Blood and Gold – The Making of Spain episode 3
Blood and Gold - The Making of Spain episode 3

Blood and Gold – The Making of Spain episode 3

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Blood and Gold – The Making of Spain episode 3: Simon explores Spain’s golden age under Philip II through to the Spanish Civil War and dictatorship under Franco, from which Spain has emerged as a modern democratic monarchy.



 


 

Simon Sebag Montefiore embarks on a fascinating journey to unlock 2,000 years of Spain’s history.

 

Blood and Gold – The Making of Spain episode 3

 

Philip II of Spain

Philip II was King of Spain (1556–98), King of Portugal (1580–98, as Philip I, Portuguese: Filipe I), King of Naples and Sicily (both from 1554), and jure uxoris King of England and Ireland (during his marriage to Queen Mary I from 1554 to 1558). He was also Duke of Milan,[2] and from 1555, lord of the Seventeen Provinces of the Netherlands.

The son of Holy Roman Emperor and King of the Spanish kingdoms Charles V and Isabella of Portugal, Philip was called Felipe el Prudente (‘Philip the Prudent’) in the Spanish kingdoms; his empire included territories on every continent then known to Europeans, including his namesake the Philippines. During his reign, the Spanish kingdoms reached the height of their influence and power. This is sometimes called the Spanish Golden Age.

Spanish Golden Age

The Spanish Golden Age is a period of flourishing in arts and literature in Spain, coinciding with the political rise of the Spanish Empire under the Catholic Monarchs of Spain and the Spanish Habsburgs. The greatest patron of Spanish art and culture during this period was King Philip II (1556-1598), whose royal palace, El Escorial, invited the attention of some of Europe’s greatest architects and painters such as El Greco, who infused Spanish art with foreign styles and helped create a uniquely Spanish style of painting.

Spanish literature blossomed as well, most famously demonstrated in the work of Miguel de Cervantes, the author of Don Quixote de la Mancha. Spain’s most prolific playwright, Lope de Vega, wrote possibly one thousand plays during his lifetime, of which over four hundred survive to the present day. Diego Velázquez, regarded as one of the most influential painters of European history and a greatly respected artist in his own time, was patronized by King Philip IV and his chief minister, the Count-Duke of Olivares.

The legacy of Diego Velázquez includes several portraits that demonstrate his style and skill. Some of Spain’s greatest music is regarded as having been written in the period. Such composers as Tomás Luis de Victoria, Cristóbal de Morales, Francisco Guerrero, Luis de Milán and Alonso Lobo helped to shape Renaissance music and the styles of counterpoint and polychoral music, and their influence lasted far into the Baroque period which resulted in a revolution of music.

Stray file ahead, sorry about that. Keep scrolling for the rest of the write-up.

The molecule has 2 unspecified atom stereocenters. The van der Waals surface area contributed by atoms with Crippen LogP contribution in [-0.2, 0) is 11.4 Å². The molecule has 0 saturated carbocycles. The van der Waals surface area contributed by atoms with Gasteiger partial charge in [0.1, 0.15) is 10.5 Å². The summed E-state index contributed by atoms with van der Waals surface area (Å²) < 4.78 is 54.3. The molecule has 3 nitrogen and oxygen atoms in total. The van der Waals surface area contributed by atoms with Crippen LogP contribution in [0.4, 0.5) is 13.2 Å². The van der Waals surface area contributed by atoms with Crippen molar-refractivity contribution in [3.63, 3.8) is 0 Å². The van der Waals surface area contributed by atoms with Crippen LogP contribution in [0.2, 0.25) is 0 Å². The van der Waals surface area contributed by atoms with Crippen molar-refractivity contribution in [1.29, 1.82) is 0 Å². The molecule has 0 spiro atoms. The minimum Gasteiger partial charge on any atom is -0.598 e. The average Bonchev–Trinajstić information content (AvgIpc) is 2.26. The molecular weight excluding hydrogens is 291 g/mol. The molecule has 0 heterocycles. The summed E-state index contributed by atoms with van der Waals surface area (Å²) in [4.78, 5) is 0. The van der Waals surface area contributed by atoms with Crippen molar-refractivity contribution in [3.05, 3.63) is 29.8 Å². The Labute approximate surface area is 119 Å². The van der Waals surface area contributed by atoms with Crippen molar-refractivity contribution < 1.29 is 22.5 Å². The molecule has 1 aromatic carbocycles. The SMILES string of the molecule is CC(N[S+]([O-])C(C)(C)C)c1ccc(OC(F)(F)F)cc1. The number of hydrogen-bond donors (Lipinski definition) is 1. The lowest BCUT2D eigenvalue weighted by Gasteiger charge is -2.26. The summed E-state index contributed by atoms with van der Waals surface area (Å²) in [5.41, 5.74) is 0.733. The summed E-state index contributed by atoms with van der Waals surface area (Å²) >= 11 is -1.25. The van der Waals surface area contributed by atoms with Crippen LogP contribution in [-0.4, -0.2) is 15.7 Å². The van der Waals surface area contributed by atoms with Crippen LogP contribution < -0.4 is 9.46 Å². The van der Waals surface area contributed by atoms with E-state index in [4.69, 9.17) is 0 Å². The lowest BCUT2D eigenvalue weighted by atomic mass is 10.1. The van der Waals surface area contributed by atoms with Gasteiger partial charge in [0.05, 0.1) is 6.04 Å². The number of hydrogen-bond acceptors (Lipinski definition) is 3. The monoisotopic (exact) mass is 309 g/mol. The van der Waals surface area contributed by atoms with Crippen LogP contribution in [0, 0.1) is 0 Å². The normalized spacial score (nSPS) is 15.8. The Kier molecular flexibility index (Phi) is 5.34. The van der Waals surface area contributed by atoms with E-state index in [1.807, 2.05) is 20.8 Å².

Francisco Franco – The Making of Spain episode 3

Francisco Franco Bahamonde was a Spanish general who led the Nationalist forces in overthrowing the Second Spanish Republic during the Spanish Civil War and thereafter ruled over Spain from 1939 to 1975 as a dictator, assuming the title Caudillo. This period in Spanish history, from the Nationalist victory to Franco’s death, is commonly known as Francoist Spain or the Francoist dictatorship.

Born in Ferrol, Spain into an upper-class military family, Franco served in the Spanish Army as a cadet in the Toledo Infantry Academy from 1907 to 1910. While serving in Morocco, he rose through the ranks to become brigadier general in 1926, aged 33, becoming the youngest general in Spain. Two years later Franco became the director of the General Military Academy in Zaragoza. As a conservative and monarchist, Franco regretted the abolition of the monarchy and the establishment of the Second Republic in 1931.

He was devastated by the closing of his Academy, but nevertheless continued his service in the Republican Army. His career redoubled after the right-wing CEDA and PRR won the 1933 election empowering him to lead the suppression of the 1934 uprising in Asturias. Franco was briefly elevated to Chief of Army Staff before the 1936 election moved the leftist Popular Front into power, relegating him to the Canary Islands. After initial reluctance, he joined the July 1936 military coup which, after failing to take Spain, sparked the Spanish Civil War.

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Blood and Gold - The Making of Spain episode 3
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Blood and Gold - The Making of Spain episode 3
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The Making of Spain episode 3: Explores Spain's golden age under Philip II through to the Spanish Civil War and dictatorship under Franco